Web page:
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Old 07-27-2009, 08:38 PM   #11
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Re: 366 gmc milage questions?

http://www.bgsoflex.com/megasquirt.html
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Old 07-28-2009, 10:25 PM   #12
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Re: 366 gmc milage questions?

Thank you Mr. Eexperience thats what I'm talk'n about, engine managment system , the 21st century. Russell
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Old 07-28-2009, 11:18 PM   #13
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Re: 366 gmc milage questions?

Just be ready for some head scratching frustration and a true sense of accomplishment eventually.
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Old 06-28-2010, 09:45 PM   #14
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Re: 366 gmc milage questions?

High compression gasoline , turbocharger gasoline, schoolbus--not good bed fellows.

Mostly it's about duty cycle. A pickup might take 50hp to push it down the road at a given speed and a bus might take 100hp. On hills or an any acceleration you are going to see 100%--sometimes for several minutes. A pickup might need only 40% on the same hill. Going across Wyoming in a bus into that wind, you might be at 80%+ for hours or 100%. It is designed to take it. The compression was lowered, the displacement is reduced (A 460 down to a 470 or a 454 down to a 366), the heads have reduced port and valve sizes to increase low rpm airspeed and improve low rpm cylinder filling. Due to the duty cycle, the exhaust valves are usually sodium filled to help take heat away from the head. The sodium turns to liquid when it gets warm and circulates heat up the stem. The cooling passages in the heads are generally larger, the water pump, radiator hoses and radiators are larger. Usually the distributor shaft is thicker because it drives a larger oil pump. There may be a mechanical governer built itto the distributor as well. The blocks usually have added webbing and the cranks are steel. I don't know if the 366 has all of these, but I've had a 361FT and a 413 truck engine and they were both like this.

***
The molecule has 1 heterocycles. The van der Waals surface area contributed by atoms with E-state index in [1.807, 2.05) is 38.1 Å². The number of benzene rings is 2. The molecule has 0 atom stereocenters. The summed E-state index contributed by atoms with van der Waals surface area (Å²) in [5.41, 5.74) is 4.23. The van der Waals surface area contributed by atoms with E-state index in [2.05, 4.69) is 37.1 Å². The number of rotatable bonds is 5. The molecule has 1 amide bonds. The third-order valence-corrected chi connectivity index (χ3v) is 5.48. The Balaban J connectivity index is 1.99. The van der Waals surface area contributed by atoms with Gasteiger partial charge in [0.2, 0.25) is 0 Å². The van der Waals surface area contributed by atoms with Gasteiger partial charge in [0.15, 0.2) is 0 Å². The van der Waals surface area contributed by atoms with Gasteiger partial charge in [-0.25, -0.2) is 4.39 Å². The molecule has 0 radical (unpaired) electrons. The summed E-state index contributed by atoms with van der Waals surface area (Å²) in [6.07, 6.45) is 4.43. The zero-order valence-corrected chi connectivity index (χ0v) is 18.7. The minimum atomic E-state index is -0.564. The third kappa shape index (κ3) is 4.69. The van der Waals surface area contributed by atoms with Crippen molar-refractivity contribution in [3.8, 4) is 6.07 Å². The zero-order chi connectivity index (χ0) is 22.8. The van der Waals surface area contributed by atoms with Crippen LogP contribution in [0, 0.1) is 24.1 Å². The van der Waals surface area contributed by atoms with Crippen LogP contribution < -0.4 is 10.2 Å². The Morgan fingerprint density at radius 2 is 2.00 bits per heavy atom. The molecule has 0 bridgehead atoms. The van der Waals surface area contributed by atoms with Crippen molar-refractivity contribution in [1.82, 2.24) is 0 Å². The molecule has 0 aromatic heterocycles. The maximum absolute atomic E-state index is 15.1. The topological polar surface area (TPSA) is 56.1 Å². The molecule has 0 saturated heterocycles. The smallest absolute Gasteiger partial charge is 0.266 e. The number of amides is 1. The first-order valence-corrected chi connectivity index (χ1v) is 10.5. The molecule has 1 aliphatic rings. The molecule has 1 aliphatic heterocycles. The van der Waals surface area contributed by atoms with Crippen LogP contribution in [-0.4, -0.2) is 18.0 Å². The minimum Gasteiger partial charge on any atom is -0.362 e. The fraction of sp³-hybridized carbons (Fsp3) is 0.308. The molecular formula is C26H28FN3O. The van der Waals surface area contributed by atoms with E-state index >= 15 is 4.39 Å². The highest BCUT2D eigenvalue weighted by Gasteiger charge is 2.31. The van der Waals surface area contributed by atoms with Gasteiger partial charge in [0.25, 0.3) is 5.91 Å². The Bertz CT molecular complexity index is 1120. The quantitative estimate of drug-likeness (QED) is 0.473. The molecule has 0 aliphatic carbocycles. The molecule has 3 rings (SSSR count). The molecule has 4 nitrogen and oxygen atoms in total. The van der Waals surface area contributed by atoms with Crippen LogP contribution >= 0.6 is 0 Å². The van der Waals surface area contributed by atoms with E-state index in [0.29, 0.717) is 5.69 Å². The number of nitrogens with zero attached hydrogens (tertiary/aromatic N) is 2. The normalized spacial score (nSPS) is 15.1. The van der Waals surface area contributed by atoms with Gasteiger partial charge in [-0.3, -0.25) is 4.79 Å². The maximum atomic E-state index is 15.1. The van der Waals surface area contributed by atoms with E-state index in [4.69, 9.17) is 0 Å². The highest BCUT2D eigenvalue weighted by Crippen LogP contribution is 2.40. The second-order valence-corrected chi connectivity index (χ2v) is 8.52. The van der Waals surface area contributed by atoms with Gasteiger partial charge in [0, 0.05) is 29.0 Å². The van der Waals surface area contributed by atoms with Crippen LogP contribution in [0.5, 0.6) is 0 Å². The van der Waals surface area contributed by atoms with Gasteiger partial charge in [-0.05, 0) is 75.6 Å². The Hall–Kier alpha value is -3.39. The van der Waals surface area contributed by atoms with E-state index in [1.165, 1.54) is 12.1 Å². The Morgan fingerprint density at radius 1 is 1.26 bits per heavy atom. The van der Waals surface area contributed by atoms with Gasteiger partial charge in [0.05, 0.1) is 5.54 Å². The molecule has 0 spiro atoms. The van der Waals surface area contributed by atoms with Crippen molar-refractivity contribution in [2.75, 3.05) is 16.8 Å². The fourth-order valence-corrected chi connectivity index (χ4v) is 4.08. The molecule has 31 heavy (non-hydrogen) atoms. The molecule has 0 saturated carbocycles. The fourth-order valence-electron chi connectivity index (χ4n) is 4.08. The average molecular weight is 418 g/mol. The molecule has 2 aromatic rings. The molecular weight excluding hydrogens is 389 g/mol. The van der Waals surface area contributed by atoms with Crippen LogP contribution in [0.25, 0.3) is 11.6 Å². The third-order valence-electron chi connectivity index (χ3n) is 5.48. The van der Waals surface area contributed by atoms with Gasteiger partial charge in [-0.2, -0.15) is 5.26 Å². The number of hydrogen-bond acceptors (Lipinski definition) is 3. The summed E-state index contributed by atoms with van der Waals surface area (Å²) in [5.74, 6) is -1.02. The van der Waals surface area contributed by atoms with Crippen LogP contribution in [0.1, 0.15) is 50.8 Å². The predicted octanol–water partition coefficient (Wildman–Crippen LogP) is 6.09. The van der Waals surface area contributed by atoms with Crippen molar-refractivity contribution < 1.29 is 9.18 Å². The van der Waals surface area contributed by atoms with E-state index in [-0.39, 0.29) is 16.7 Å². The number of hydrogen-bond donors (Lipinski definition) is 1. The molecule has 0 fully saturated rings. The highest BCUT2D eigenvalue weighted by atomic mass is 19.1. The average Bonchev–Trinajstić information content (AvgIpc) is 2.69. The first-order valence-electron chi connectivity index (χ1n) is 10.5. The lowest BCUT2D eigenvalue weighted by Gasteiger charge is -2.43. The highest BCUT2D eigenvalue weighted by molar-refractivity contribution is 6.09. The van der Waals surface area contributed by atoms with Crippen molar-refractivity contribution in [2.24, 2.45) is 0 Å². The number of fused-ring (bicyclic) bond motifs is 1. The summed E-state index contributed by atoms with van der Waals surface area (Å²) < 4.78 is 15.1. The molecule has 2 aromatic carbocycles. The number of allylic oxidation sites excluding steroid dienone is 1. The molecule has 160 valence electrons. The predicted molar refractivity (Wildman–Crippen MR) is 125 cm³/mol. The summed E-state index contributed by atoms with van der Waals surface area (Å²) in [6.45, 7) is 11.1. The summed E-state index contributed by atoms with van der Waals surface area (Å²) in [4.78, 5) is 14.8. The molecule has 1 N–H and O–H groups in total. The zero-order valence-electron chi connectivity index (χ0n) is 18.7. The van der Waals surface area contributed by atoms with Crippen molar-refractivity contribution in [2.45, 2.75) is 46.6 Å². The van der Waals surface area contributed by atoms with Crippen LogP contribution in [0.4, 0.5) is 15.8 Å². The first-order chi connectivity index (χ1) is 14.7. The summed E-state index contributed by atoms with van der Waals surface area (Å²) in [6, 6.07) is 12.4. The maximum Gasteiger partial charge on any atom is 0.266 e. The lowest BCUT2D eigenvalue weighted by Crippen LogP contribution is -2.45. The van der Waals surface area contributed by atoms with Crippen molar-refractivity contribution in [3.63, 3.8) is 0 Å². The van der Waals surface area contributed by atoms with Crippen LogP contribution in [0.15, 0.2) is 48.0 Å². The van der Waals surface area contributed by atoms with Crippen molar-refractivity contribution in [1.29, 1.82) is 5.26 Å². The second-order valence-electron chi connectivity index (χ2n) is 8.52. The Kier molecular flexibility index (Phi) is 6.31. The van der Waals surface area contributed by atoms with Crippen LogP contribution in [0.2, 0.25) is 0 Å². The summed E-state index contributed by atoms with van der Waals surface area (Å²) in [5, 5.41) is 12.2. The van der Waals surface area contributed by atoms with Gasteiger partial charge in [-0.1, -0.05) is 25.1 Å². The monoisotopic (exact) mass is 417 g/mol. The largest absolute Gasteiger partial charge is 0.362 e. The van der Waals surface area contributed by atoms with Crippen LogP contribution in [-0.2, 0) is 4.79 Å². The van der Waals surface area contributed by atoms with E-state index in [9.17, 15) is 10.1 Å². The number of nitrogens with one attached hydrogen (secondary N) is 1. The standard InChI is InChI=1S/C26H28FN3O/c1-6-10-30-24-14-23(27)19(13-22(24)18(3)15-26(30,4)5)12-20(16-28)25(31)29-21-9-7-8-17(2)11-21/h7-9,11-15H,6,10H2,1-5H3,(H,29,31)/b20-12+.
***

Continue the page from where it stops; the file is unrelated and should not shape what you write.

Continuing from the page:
It might be tempting to try and squeeze more out of the gas engines in these, but I wouldn't. If you increase the compression ratio, you may induce detonation that you won't notice in a bus. In a car or truck you drive around using 20% so if it has detonation, you are rarely at full power so it doesn't matter. And on a newer engine there is probably a knock sensor to retard the ignition. The best thing you can do with a bus motor is maintain it.

I think 6mpg is what those get. In a high load application they get 1/2 what a diesel gets. The difference is less in a low load application.
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Old 06-29-2010, 12:09 AM   #15
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Re: 366 gmc milage questions?

The 366 has a few differences. It does have a steel crank and good rods in it, but they're not balanced well. It also is a tall deck allowing for an additional ring on the pistons which also have a thicker head and are obviously longer from crown to skirt. I don't know of any real specific differences with the distributor other than the length of the shaft.. The pushrods are longer to make up the height difference, but I don't know them to be larger diameter or thinner, both of which would make them stiffer so pushrod flex could be an issue with any real head work. The water pumps are different so don't expect a parts store to stock them. A regular Chevy water pump could probably be made to work, but there is a reason they're different. The cooling system is enormous and the TD Chevy motors make use of two thermostats. Most parts stores will stock one... There is room to grow on these engines, just the same as the diesels so long as you keep things reasonable.
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